'Free Cinema was a documentary film movement that emerged in England in the mid-1950s. The term referred to an absence of propagandised intent or deliberate box office appeal. Co-founded by Lindsay Anderson, though he later disdained the 'movement' tag, with Karel Reisz, Tony Richardson and Lorenza Mazzetti. The movement began with a programme of three short films at the National Film Theatre, London on 5 February 1956. The programme was such a success that five more programmes appeared under the Free Cinema banner before the founders decided to end the series. The last event was held in March 1959. Three of the screenings consisted of work from overseas film makers.'
'The films were 'free' in the sense that they were made outside the confines of the film industry and were distinguished by their style and attitude and the conditions of production. All of the films were made cheaply, for no more than a few hundred pounds, mostly with grants from the British Film Institute's Experimental Film Fund. Some of the later films were sponsored by the Ford Motor Company or funded independently. They were typically shot in black and white on 16mm film, using lightweight, hand-held cameras, usually with a non-synchronised soundtrack added separately. Most of the films deliberately omitted narration. The film-makers shared a determination to focus on ordinary, largely working-class British subjects. They felt these people had been overlooked by the middle-class-dominated British film industry of the time, displaying a rare sympathy and respect, and a self-consciously poetic style.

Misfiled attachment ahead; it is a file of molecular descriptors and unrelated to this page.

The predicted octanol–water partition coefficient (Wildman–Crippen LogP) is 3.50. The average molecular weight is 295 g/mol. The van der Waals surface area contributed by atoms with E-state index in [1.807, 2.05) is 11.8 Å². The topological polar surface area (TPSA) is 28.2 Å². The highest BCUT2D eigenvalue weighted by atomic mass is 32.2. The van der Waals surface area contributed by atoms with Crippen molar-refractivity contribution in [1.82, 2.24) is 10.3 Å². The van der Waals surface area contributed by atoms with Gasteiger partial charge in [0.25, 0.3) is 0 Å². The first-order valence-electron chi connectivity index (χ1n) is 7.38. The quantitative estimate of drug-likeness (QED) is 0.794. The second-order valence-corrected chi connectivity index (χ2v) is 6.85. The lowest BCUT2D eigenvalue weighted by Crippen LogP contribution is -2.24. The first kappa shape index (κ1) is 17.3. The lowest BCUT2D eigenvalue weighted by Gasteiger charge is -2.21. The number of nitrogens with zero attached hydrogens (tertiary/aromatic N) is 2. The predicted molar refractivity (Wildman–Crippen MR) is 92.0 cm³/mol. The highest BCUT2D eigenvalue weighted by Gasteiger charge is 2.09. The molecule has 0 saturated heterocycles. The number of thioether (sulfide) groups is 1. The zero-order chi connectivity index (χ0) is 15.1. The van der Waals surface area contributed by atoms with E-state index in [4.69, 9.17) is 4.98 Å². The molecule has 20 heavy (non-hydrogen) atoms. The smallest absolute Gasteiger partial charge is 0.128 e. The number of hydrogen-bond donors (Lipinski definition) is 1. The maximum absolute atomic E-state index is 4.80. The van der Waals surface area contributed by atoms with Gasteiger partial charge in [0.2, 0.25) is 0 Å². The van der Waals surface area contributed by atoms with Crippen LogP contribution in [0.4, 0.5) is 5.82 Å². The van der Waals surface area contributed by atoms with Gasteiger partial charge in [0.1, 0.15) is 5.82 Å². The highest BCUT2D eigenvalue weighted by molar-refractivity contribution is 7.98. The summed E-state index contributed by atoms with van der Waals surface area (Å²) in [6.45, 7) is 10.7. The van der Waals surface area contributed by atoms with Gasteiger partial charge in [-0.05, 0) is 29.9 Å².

The founders were dismissive of mainstream documentary film-making in Britain, particularly of the documentary film movement of the 1930s and 1940s associated with John Grierson, although they made an exception for Humphrey Jennings. Another acknowledged influence was French director Jean Vigo (1905–34). Free Cinema bears some similarities to the cinéma vérité and Direct Cinema movements, and yet retains its uniqueness.'